16 August 2007 Thursday of the 19th Week in Ordinary Time
Matthew 18,21 – 19,1 Forgiveness
If you watched Spiderman 3, you probably saw the underlying theme of forgiveness. Marko, the Sandman, was the killer of Ben Parker, Spiderman’s uncle (though in the comics’ series, Marko is not Ben Parker’s killer). In the end, Peter Parker would forgive Marko, because he was desperate in finding money needed to cure his dying daughter. Moreover, Harry who suspected Spiderman as his father’s killer would also forgive Peter and thus restore their friendship. Mary Jane too forgave Peter. And Peter would eventually forgive himself. The theme of forgiveness is surprising in an action-packed movie — usually it is about revenge. To introduce the value of forgiveness in a superhero movie gives us the message that the stuff of heroes is a higher moral character. Revenge leads to an endless spiral of violence; the end of it is forgiveness. Mahatma Gandhi and Pope John Paul II forgave their assassins. Nelson Mandela and Bishop Desmond Tutu also belong to the list of peacemakers. To me, they are the real superheroes — because they are real human beings, not figments of the imagination. If they can forgive their killers, so can we.
Most of the world’s religions teach forgiveness. Islam for example teaches that forgiveness is a prerequisite for genuine peace. Allah is the source of forgiveness. Buddhism values forgiveness because it prevents harmful emotions from destroying our mental states. And in the Gospel today, Jesus instructs that we should forgive those who wrong us “seventy-seven times” which means infinitely (since seven is an infinite number).
What then is forgiveness? Forgiveness is a process as we know from experience. It is a process of healing. Our feeling of anger, resentment and indignation against another person who has offended us dies down. When we forgive, we cease to demand retribution and repayment.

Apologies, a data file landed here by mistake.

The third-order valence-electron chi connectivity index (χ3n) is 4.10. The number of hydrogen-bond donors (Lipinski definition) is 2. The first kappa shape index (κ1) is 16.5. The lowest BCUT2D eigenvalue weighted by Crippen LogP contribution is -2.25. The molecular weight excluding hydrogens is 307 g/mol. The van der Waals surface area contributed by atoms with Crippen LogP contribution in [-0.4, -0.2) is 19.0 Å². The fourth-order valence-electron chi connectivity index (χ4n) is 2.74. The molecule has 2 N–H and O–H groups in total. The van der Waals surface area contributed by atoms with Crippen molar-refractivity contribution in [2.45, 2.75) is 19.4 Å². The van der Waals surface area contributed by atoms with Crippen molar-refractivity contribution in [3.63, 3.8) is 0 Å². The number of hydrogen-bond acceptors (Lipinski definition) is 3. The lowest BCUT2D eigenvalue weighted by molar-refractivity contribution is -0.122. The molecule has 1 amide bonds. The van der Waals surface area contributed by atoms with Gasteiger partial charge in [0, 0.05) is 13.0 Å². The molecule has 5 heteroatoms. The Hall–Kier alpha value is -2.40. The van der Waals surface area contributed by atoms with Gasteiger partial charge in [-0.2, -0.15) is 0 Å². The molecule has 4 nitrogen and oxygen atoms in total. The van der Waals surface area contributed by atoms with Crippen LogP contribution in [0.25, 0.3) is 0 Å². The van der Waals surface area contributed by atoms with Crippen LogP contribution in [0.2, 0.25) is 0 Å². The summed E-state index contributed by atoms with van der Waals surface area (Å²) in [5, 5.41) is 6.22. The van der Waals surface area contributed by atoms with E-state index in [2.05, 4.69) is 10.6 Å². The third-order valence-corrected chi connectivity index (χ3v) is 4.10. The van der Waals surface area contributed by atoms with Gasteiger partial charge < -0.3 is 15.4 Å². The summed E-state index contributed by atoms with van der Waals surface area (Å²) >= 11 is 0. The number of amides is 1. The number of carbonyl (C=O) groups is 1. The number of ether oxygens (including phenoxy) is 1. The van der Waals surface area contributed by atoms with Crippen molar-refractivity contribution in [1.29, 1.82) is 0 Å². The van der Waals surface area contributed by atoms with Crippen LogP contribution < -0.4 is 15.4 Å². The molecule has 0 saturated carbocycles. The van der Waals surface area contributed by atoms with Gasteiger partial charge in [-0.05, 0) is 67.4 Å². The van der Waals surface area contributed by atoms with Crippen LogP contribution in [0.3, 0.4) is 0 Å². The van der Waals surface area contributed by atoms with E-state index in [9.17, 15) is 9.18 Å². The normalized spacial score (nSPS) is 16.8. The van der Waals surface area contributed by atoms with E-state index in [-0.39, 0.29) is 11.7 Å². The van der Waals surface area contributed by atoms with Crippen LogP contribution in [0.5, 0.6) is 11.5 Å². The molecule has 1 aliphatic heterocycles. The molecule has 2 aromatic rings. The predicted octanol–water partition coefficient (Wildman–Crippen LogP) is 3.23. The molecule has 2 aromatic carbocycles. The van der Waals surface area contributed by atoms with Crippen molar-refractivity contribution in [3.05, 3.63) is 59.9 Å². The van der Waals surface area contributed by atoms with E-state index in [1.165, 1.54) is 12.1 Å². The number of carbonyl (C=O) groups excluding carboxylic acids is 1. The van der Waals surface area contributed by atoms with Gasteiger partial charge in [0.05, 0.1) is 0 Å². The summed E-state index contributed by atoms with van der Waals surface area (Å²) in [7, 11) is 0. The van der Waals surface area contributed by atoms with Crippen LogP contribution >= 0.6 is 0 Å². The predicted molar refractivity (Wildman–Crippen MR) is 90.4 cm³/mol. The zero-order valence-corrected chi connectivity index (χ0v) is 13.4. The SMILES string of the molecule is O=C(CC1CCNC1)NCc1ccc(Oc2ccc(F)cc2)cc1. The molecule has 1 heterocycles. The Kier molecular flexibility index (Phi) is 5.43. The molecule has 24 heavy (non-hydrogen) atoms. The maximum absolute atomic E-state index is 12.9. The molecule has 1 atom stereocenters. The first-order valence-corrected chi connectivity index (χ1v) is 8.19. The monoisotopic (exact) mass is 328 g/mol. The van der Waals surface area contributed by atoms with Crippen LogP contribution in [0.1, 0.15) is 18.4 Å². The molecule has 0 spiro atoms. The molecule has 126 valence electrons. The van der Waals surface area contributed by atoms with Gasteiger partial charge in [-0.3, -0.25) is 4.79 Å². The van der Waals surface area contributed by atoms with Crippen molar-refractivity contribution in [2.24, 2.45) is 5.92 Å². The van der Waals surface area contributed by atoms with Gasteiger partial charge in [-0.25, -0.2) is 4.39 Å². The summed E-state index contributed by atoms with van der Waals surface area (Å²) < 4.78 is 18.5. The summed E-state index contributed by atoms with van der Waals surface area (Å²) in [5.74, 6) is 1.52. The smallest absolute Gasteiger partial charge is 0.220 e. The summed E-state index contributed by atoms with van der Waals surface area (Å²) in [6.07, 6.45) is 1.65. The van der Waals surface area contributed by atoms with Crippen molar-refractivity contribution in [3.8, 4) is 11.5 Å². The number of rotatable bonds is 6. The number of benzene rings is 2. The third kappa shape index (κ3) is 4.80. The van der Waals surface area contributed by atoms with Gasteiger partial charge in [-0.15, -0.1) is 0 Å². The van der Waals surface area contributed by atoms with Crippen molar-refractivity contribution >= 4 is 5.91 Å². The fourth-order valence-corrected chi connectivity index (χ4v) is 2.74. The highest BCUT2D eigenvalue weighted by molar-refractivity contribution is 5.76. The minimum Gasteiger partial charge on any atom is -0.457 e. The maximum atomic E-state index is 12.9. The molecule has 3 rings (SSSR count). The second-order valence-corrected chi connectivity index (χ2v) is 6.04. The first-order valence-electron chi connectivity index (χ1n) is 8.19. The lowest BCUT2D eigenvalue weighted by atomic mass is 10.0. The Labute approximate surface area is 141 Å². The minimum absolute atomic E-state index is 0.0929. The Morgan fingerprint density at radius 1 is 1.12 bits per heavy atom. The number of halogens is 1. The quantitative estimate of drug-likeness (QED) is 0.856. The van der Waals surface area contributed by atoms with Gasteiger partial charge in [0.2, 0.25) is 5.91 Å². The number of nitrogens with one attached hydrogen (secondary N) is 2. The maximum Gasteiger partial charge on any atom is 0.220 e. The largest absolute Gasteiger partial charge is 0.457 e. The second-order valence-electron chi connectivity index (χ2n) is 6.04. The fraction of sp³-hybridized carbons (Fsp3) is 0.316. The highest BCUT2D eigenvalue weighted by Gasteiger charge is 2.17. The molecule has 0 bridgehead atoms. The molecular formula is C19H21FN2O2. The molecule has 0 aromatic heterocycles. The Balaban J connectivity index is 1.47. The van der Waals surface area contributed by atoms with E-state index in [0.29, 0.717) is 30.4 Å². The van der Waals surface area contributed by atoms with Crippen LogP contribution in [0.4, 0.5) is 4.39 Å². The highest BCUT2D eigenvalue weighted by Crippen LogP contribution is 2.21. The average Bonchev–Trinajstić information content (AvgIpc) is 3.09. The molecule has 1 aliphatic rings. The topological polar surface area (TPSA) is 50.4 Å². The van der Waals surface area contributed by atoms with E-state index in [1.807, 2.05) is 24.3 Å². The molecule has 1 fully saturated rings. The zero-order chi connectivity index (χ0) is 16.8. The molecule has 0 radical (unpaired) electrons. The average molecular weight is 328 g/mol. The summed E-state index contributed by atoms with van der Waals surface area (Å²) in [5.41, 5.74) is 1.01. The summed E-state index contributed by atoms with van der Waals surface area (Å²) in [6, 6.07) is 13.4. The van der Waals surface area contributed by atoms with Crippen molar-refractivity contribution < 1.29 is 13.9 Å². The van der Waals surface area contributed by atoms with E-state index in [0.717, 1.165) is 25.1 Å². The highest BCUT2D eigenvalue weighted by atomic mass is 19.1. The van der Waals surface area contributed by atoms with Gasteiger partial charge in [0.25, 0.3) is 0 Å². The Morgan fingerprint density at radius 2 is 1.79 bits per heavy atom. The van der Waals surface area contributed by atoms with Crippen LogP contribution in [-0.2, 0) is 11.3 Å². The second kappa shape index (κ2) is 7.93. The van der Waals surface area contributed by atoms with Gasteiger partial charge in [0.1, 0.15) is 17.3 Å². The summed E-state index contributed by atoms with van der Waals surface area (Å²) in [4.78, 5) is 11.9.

The result then of forgiveness is peace. Strained relationships are restored, and in many cases, deepened. Studies also show that people who forgive are happier and healthier than those who hold anger, grudges, resentments, and indignation (Campaign for Forgiveness Research, 2006). It also reduces depression and stress by leading us to positive feelings of hope, peace and compassion. It enables us to have healthy relationships. It makes our personalities attractive to people because forgiveness makes us kinder and loving.
I too have struggled with forgiveness. But there are certain things I do that help me lessen and reduce the anger. First, it is good to acknowledge our hurts. It is helpful that we are able to articulate our situation with a very trusted friend. Avoid telling everyone about it, like actors who call for a press conference. It aggravates matters. Second, commit to things that would make you feel better. They will keep your mind away from nurturing the hurt. Take time to relax. Watch a movie. Read a good book. Eat in a restaurant, either alone or with happy friends (avoid the negative or depressive ones: they will reinforce your hurt). Third, I always remind myself that the best ‘revenge’ is to be better. Live your life more meaningfully. The person who angers us controls us. So avoid focusing on your hurt; turn to more positive personal endeavors.
These are suggestions. You can have your own way. But you must want and desire forgiveness. As a process it takes some time. Nevertheless, look at the brighter side: if you are able to forgive, you become healthier and happier.